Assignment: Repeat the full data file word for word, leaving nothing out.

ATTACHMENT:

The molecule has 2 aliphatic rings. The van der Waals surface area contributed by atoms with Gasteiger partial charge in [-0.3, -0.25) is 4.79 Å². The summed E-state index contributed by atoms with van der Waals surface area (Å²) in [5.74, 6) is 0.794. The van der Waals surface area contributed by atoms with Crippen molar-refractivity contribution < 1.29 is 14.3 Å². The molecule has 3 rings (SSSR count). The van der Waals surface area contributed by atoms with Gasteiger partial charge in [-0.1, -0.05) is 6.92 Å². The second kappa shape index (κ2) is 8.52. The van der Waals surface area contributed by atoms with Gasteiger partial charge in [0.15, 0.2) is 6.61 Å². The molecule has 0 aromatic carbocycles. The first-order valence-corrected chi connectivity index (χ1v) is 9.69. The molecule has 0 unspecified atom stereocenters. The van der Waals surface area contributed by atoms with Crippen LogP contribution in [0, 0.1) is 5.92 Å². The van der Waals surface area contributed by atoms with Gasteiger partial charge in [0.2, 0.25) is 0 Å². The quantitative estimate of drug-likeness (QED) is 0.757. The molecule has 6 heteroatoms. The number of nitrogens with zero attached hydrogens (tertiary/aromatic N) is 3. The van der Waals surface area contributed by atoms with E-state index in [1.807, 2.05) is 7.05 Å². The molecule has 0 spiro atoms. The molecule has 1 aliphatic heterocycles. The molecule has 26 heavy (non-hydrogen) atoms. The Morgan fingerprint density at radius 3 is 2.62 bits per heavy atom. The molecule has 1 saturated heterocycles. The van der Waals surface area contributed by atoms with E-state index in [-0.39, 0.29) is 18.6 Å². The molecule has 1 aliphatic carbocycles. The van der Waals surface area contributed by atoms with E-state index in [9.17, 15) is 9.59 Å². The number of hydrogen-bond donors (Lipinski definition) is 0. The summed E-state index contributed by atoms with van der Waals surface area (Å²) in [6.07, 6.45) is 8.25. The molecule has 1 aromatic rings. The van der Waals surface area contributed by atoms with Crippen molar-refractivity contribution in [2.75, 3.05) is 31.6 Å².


The molecule has 2 aliphatic rings. The van der Waals surface area contributed by atoms with Gasteiger partial charge in [-0.3, -0.25) is 4.79 Å². The summed E-state index contributed by atoms with van der Waals surface area (Å²) in [5.74, 6) is 0.794. The van der Waals surface area contributed by atoms with Crippen molar-refractivity contribution < 1.29 is 14.3 Å². The molecule has 3 rings (SSSR count). The van der Waals surface area contributed by atoms with Gasteiger partial charge in [-0.1, -0.05) is 6.92 Å². The second kappa shape index (κ2) is 8.52. The van der Waals surface area contributed by atoms with Gasteiger partial charge in [0.15, 0.2) is 6.61 Å². The molecule has 0 aromatic carbocycles. The first-order valence-corrected chi connectivity index (χ1v) is 9.69. The molecule has 0 unspecified atom stereocenters. The van der Waals surface area contributed by atoms with Crippen LogP contribution in [0, 0.1) is 5.92 Å². The van der Waals surface area contributed by atoms with Gasteiger partial charge in [0.2, 0.25) is 0 Å². The quantitative estimate of drug-likeness (QED) is 0.757. The molecule has 6 heteroatoms. The number of nitrogens with zero attached hydrogens (tertiary/aromatic N) is 3. The van der Waals surface area contributed by atoms with E-state index in [1.807, 2.05) is 7.05 Å². The molecule has 0 spiro atoms. The molecule has 1 aliphatic heterocycles. The molecule has 26 heavy (non-hydrogen) atoms. The Morgan fingerprint density at radius 3 is 2.62 bits per heavy atom. The molecule has 1 saturated heterocycles. The van der Waals surface area contributed by atoms with E-state index in [-0.39, 0.29) is 18.6 Å². The molecule has 1 aliphatic carbocycles. The van der Waals surface area contributed by atoms with E-state index in [9.17, 15) is 9.59 Å². The number of hydrogen-bond donors (Lipinski definition) is 0. The summed E-state index contributed by atoms with van der Waals surface area (Å²) in [6.07, 6.45) is 8.25. The molecule has 1 aromatic rings. The van der Waals surface area contributed by atoms with Crippen molar-refractivity contribution in [2.75, 3.05) is 31.6 Å².